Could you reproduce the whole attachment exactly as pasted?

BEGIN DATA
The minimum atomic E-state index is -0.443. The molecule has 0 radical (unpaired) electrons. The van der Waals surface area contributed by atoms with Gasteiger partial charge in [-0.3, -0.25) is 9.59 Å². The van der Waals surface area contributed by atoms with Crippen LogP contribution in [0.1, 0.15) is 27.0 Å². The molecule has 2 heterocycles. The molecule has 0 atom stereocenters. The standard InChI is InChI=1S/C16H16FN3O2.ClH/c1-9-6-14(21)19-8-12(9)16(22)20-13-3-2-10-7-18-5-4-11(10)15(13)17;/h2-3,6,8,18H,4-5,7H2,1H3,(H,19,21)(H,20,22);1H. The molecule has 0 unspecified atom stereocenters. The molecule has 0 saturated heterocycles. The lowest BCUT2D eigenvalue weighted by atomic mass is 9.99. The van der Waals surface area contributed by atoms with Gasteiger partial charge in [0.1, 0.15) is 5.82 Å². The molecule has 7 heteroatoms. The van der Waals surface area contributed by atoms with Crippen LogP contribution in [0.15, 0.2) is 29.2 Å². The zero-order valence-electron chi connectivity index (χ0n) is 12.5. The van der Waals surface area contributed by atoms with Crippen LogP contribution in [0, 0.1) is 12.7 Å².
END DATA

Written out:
The minimum atomic E-state index is -0.443. The molecule has 0 radical (unpaired) electrons. The van der Waals surface area contributed by atoms with Gasteiger partial charge in [-0.3, -0.25) is 9.59 Å². The van der Waals surface area contributed by atoms with Crippen LogP contribution in [0.1, 0.15) is 27.0 Å². The molecule has 2 heterocycles. The molecule has 0 atom stereocenters. The standard InChI is InChI=1S/C16H16FN3O2.ClH/c1-9-6-14(21)19-8-12(9)16(22)20-13-3-2-10-7-18-5-4-11(10)15(13)17;/h2-3,6,8,18H,4-5,7H2,1H3,(H,19,21)(H,20,22);1H. The molecule has 0 unspecified atom stereocenters. The molecule has 0 saturated heterocycles. The lowest BCUT2D eigenvalue weighted by atomic mass is 9.99. The van der Waals surface area contributed by atoms with Gasteiger partial charge in [0.1, 0.15) is 5.82 Å². The molecule has 7 heteroatoms. The van der Waals surface area contributed by atoms with Crippen LogP contribution in [0.15, 0.2) is 29.2 Å². The zero-order valence-electron chi connectivity index (χ0n) is 12.5. The van der Waals surface area contributed by atoms with Crippen LogP contribution in [0, 0.1) is 12.7 Å².